As a rule of inference, conjunction Introduction is a classically valid, simple argument form.

### Logical truth

**necessarily truenecessary truthlogical necessity**

The corresponding conditional of a valid argument is a logical truth and the negation of its corresponding conditional is a contradiction.

Validity

### Logical connective

**logical operatorconnectivesconnective**

! Preservation properties !! Logical connective sentences

Truth-preserving: The compound all those argument are tautologies is a tautology itself. E.g., ∨, ∧, ⊤, →, ↔, ⊂ (see validity).

### Soundness

**soundunsoundlogically sound**

The problem with the argument is that it is not sound.

Validity

### Mathematical fallacy

**Howlersfallacyinvalid proof**

Mathematical fallacy

Such an argument, however true the conclusion, is mathematically invalid and is commonly known as a howler.

### Well-formed formula

**formulaformulaswell-formed**

A formula is valid if and only if it is true under every interpretation, and an argument form (or schema) is valid if and only if every argument of that logical form is valid.

### If and only if

**iffif, and only ifmaterial equivalence**

A formula is valid if and only if it is true under every interpretation, and an argument form (or schema) is valid if and only if every argument of that logical form is valid.

### Interpretation (logic)

**interpretationinterpretationsinterpreted**

A formula is valid if and only if it is true under every interpretation, and an argument form (or schema) is valid if and only if every argument of that logical form is valid. A formula of a formal language is a valid formula if and only if it is true under every possible interpretation of the language.

### Contradiction

**contradictorycontradictionscontradict**

The corresponding conditional of a valid argument is a logical truth and the negation of its corresponding conditional is a contradiction.

### Formal language

**formal language theoryformal languageslanguage**

A formula of a formal language is a valid formula if and only if it is true under every possible interpretation of the language.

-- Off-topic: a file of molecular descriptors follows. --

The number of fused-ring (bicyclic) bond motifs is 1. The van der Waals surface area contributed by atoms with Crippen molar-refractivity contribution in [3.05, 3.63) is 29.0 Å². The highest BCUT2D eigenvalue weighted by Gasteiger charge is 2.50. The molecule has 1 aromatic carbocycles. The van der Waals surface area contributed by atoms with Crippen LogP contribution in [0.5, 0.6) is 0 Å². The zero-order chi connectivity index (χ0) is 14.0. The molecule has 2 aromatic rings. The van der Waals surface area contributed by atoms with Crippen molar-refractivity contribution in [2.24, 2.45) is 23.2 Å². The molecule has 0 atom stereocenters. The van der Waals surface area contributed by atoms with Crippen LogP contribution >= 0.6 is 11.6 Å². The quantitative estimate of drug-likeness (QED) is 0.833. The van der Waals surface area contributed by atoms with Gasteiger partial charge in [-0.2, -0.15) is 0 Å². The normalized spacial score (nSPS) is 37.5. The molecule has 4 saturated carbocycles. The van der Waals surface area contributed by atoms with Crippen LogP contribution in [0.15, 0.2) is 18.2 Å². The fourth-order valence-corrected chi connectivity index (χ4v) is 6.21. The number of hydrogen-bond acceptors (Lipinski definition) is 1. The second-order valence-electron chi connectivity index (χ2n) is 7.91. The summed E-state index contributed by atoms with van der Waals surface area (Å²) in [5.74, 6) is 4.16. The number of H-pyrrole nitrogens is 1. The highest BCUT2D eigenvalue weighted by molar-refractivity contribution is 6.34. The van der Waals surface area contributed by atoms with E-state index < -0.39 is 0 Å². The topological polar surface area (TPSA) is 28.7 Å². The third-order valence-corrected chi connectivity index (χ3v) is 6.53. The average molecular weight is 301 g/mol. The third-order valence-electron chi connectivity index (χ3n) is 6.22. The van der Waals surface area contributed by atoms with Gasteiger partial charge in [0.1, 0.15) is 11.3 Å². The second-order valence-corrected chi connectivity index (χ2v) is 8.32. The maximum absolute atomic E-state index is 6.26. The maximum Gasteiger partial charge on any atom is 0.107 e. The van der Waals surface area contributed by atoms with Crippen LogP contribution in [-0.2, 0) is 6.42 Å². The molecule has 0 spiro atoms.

### Model theory

**modelmodelsmodel-theoretic**

Model theory analyzes formulae with respect to particular classes of interpretation in suitable mathematical structures.

### Truth value

**truth-valuelogical valuetruth values**

In truth-preserving validity, the interpretation under which all variables are assigned a truth value of 'true' produces a truth value of 'true'.

### Proposition

**propositionspropositionalclaim**

|True and false preserving: || Proposition * Logical conjunction (AND, \and ) * Logical disjunction (OR, \or )

### Logical disjunction

**ORdisjunctionlogical or**

|True and false preserving: || Proposition * Logical conjunction (AND, \and ) * Logical disjunction (OR, \or )

### Logical biconditional

**biconditionalA if and only if BBiconditional (if and only if, xnor)**

|True preserving only: || Tautology ( \top ) * Biconditional (XNOR, ) * Implication ( \rightarrow ) * Converse implication ( \leftarrow )

### Material conditional

**implicationconditionalmaterial implication**

|True preserving only: || Tautology ( \top ) * Biconditional (XNOR, ) * Implication ( \rightarrow ) * Converse implication ( \leftarrow )

### Converse implication

**A if BCIMP Converse implicationConverse implication ( \leftarrow )**

|True preserving only: || Tautology ( \top ) * Biconditional (XNOR, ) * Implication ( \rightarrow ) * Converse implication ( \leftarrow )